The rising Norwegian designer combining sports-luxe with 50s glamour

Gigi Hadid and Lena Dunhum are huge fans.

[N]orway isn’t known for its avant-garde fashion. But emerging Oslo-born talent Edda Gimnes could not be less minimal, stereotypical Scandi-cool if she tried. The 26-year-old’s eponymous label, EDDA, showcased a happy-go-lucky collection for SS18 during London Fashion Week, featuring 1950s silhouettes, digital printing, playful colour-pop details and sportswear elements.

Winner of the coveted Fashion Scout Merit Award, Gimnes has also found fans in the likes of Lena Dunham and Gigi Hadid more recently, since launching the label in 2015. “My aim is to combine art and fashion in a new and unexpected way,” she tells Hunger. “I feel like you should have fun with the clothes and I feel like wearing my collection is like dressing up for different characters. I want people to wonder and question what fashion is, and get carried away into a fantasy world.” We caught up with the LCF graduate to talk innovation in fashion, embracing a new femininity in the 21st century and the empowering women who inspired her spring 2018 collection…

EDDA SS18 / Fashion Scout

You’re from Norway but studied fashion in London, what was your experience like working in the UK?

 I studied womenswear at LCF not knowing how to do pattern cutting or sew. After three years of really struggling on the course I met such an inspiring teacher named Manuel Vadillo, who helped me turn my weakness into my strength and started inspiring me to do more non-traditional pattern cutting – this led me to my naïve and weird shapes for my graduate collection. A highlight must have been winning the “Germany’s Designer for Tomorrow Award” with Alber Elbaz as one of the prestigious judges last year. I got to spend time with him in Paris, going through the ideas for my new SS18 collection, which was incredible. Also winning the Fashion Scout Merit Award this season makes such a difference and makes it possible for me to continue doing the work I love.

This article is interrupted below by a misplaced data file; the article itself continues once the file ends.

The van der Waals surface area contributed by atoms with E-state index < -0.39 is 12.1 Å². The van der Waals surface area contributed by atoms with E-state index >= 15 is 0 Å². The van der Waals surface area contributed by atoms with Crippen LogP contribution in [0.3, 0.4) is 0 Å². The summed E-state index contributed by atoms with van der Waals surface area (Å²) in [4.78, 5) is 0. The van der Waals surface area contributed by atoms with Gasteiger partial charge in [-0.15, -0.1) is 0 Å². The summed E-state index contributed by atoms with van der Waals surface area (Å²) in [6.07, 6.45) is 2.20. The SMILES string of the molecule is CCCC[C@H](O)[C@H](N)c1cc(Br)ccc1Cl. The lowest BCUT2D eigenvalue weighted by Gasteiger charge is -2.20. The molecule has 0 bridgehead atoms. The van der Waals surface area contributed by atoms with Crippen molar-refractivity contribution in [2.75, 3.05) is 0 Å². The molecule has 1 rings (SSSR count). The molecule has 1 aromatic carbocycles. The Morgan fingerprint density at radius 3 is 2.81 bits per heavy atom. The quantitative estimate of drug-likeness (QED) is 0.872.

Your collections are highly illustrative – have you always been into drawing?

From a young age I used to have these tiny sketchbooks I brought with me everywhere! But It wasn’t until my foundation year at London Collage of Fashion I really developed my drawing style. A professor gave me the advice that I needed to find a way to stand out and so I started drawing with my non-dominate hand. The technique grew on me, and now it’s become a part of my core brand DNA.


EDDA SS18 / Fashion Scout

Do you find inspiration more in London or in Norway?

I have to say that the London fashion scene inspires be more. This is where I conduct all my research and create my collections; I absolutely love London. It’s such a melting pot of so many different cultures around the world. Here they cherish people who have guts and the spirit to knock on some doors.

How would you describe the EDDA woman in three words?

Fun, powerful and independent.


EDDA SS18 / Fashion Scout

What was on your mood board for your SS18 collection?

I drew inspiration from the 1950s and from the fashion masters from this era, which are reflected in some of my silhouettes. I have also looked at women from the 20th century like Greta Garbo, Madame Yevonde and Edwina Mountbatten. I am using elements of formal wear with a twist, as well as borrowing sportswear elements like buckles and straps and juxtaposing them together with more feminine elements. When it comes to the colour range, I feel like this season colours are more grown up: olive, light and dark grey, light pink and blue teal. I also have accents like yellow and mustard.


EDDA SS18 / Fashion Scout

Tell me more about your process of making, what innovative techniques are you exploring RN and why?

I let my imagination run wild with illustration, and then I transfer my illustrations onto white canvas clothing using digital printing. Pairing simple-cut outfits with black brushstroke drawing my clothes appear as if animated, accentuated by oversized paper-esque gloves, hats and platform sandals. There is something about the energy of the sketching stage of drawing the collection, which allows for the mistakes of the free drawing style to sometimes turn into the best work. To me, perfection is sometimes boring. I find it far more interesting as well as beautiful with the imperfection of things. Also drawing with my non-dominate hand has now grown on me, and now it’s become a part of my core brand DNA.

To find out more follow EDDA on Instagram here.